What does company culture mean?
Every organisation comes with a unique culture, a set of agreed-upon values that govern the way the company does business. Some cultures grow with the company and others are laid out in the first draft of the business plan. Either way, it’s important that everyone involved—from senior leader to customer-facing employees—consistently operates by those values.
How well are your employees aligned with your company’s culture?
One good yardstick by which to measure this is, actually, a negative on—the rate of turnover and the departure of your best workers. If a star performer leaves occasionally and the rest of the workforce remains steady, it’s not necessarily a cause for concern. But if there’s a string of high-visibility departures, it could be a clear warning sign that employees aren’t aligned with your culture—and something needs to be done. How can corporate culture be changed?
Here are action steps you can take to form a stronger alignment between employees and your company culture:
The word “transparency” gets tossed around a lot these days, but the concept has very real value when it comes to retaining and inspiring your best workers. In these uncertain times, it’s important to keep people informed about changes in the organisation, those already in the implementation stage and those being considered. The alternative—a workplace rife with suspicions, rumours, and guesswork about the future—is bad across the board, and certainly not in keeping with healthy workplace culture.
Take every opportunity to communicate with your team about organisational change, whether through email messages, all-staff meetings, one-on-one discussions, etc. Your employees can be trusted to support change when they understand what’s going on “behind the scenes.”
Draw upon your internal team leaders.
Most companies have within their workforce a handful of individuals who demonstrate outstanding leadership abilities. These employees should be viewed as “co-creators of change” or “opinion leaders,” writes BCBusiness—individuals who “make or break the client experience.” Draw upon these exemplary individuals “who model your desired performance” and find ways for them to inspire co-workers and build cultural alignment from within.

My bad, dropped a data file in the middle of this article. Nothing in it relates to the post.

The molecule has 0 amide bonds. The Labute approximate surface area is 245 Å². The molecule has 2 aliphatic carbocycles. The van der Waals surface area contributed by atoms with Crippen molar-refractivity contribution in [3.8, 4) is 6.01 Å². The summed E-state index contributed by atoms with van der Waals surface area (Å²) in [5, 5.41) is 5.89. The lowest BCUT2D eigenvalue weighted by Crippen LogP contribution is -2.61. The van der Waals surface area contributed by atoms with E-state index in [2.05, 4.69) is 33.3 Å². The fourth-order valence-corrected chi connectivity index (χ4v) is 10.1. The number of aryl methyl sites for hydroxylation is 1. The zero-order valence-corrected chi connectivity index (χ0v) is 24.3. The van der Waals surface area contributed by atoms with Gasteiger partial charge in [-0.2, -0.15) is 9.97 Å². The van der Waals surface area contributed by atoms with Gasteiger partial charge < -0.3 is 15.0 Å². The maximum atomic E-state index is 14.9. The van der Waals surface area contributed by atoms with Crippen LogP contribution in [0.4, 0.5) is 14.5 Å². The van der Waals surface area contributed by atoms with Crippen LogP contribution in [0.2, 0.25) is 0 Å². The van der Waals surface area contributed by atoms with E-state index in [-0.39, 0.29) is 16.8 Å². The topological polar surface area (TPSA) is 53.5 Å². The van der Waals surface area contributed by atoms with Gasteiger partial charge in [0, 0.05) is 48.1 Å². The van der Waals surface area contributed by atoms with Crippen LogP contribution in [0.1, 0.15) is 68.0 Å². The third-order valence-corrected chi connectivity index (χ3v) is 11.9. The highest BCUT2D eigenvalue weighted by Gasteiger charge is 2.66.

Hire for a cultural fit.
When a new position opens up, naturally you want to hire an individual with the skills and experience needed to fill that role. But larger considerations should be addressed, as well. If your company values collaboration, for example, it’s not necessarily good to hire a person whose background clearly indicates that he or she likes to “go it alone.” They might not align well with your culture.
As part of the interview process, ask questions of every individual about organisational culture, particularly their views on cultural elements already in place in your company. Your decision could be influenced by how they answer those questions.
Honour and celebrate examples of cultural alignment.
When an employee or team performance leads to a significant milestone—and that performance grows out of your company’s culture—make a big deal out of it.
Honour those involved in a public setting, but also promote their story in your written and online communications. Framing the achievement in a culture-supporting narrative lets everyone else in the company better understand the values you uphold. It’s also important as a way of sharing this news with potential job candidates who want to learn more about your culture before applying for a position.
Organisational culture is an intangible element in a company’s success. But it’s unquestionably a key element, one worthy of every leader’s time and attention. Defining and managing cultural alignment “is crucial to creating a healthy environment for employees to remain engaged,” notes Forbes, “inspiring performance, organically attracting the best talent and driving high profitability.”